Zhang said that the rule is ridiculous because it will only exacerbate deep-rooted bias against and fear of the HIV-infected in China, as well as lead to gross misunderstandings of the disease among the public.

"Can we really count on the government to set up exclusive bathhouses for the infected?" he said.

Zhang's sentiment was backed by Xia Xueluan, a professor of sociology at Peking University, who said that the ban would stigmatize them.

"The 'No Entry' signs are like boldfaced words exclaiming 'They are different from us!'" Xia said. "That would be unacceptable even if the drafters' motivation was to safeguard public health."

The rule, if adopted, would be a huge headache for bathhouse operators, who complained that the rule is "clearly impracticable."

"We can't inquire about whether a customer has acquired HIV. That's private. By the way, we have never heard of a single case of our customers getting infections here," said a manager at a century-old bathhouse in the Xicheng district of Beijing.

If the government insists on imposing the ban, it should come out with detailed provisions that are easy for business owners to follow, said the manager. "For example, will consumers be obliged to show us their health certificates?"

Shen Danyang, a spokesman from the MOC, responded on October 17 to public doubts by saying that the ministry welcomes different opinions and suggestions, and the draft will be improved later after the public consultation.

An HIV-positive man who declined to reveal his name said he does not care about the warning signs. He warned of possible revenge by "rebellious HIV carriers" who might maliciously spread the virus in establishments the rule attempts to exclude them from.

However, some health professionals believe the regulation might help expand their HIV prevention and treatment efforts to some hidden bathing venues, especially gay bathhouses and settings providing sexual services.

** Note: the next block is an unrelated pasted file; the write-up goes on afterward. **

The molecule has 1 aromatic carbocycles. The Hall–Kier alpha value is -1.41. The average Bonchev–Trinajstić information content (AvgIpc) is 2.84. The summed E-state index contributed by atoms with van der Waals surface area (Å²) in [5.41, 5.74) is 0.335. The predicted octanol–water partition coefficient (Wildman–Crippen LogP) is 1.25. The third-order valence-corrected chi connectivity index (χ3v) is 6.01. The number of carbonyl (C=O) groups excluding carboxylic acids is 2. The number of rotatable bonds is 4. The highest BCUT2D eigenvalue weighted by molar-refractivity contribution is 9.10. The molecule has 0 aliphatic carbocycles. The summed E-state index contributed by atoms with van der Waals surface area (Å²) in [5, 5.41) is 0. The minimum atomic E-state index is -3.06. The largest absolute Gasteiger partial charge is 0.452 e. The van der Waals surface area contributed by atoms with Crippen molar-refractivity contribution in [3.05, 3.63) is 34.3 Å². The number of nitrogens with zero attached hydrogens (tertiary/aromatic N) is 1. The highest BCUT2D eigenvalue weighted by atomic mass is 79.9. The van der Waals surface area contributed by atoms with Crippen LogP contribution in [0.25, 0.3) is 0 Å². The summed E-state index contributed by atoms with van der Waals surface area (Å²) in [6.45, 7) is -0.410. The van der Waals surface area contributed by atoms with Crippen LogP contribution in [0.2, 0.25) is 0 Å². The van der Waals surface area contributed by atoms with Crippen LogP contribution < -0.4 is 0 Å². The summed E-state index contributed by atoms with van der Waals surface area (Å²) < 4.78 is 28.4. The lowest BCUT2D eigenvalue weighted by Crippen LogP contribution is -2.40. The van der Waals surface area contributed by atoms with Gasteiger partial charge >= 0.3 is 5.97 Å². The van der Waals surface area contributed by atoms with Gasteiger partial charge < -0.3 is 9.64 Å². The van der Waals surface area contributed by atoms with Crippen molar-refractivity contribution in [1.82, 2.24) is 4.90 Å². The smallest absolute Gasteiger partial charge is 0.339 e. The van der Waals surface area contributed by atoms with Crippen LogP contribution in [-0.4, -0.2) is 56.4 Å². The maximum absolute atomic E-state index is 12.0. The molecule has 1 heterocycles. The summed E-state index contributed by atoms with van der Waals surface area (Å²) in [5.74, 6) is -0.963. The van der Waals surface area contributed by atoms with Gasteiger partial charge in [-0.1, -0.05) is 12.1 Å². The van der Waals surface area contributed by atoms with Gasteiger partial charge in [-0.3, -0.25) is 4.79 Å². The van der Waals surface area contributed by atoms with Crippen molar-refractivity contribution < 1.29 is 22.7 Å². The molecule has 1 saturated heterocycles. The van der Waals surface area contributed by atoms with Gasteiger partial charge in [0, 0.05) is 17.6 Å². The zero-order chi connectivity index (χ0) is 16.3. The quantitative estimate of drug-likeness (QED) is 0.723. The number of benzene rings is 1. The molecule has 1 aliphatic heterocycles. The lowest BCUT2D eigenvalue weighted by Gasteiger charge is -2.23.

"We are fully aware of HIV transmission through unprotected sexual contact in these places, but are not legally entitled to conduct on-site testing," said a veteran government health worker in Chongqing.

"If the rule gets passed, I would say it's an opportunity for us to break the deadlock," said the health worker, who asked not to be named.

His view was partly echoed by Wu Zunyou, who said the ban might serve as a warning for men who have sex with men and are therefore at high risk of HIV infection.

A 2012 figure released by the former Ministry of Health showed China had reported more than 490,000 cases of HIV infection and AIDS.

Even before bathhouses became a flash point in the latest debate, the struggles of HIV-infected people in education, employment and healthcare in China had frequently made headlines and ignited controversy in recent years.

In July, HIV-plagued Guangxi Zhuang Autonomous Region in South China began to implement real-name registration for HIV testing, eliciting strong criticism from experts and HIV carriers despite a promise by officials to protect privacy.

"The government is supposed to fully consult medical experts and ethicists before making compulsory rules concerning HIV, and that's the point," said Zhang Beichuan.

Xinhua - Global Times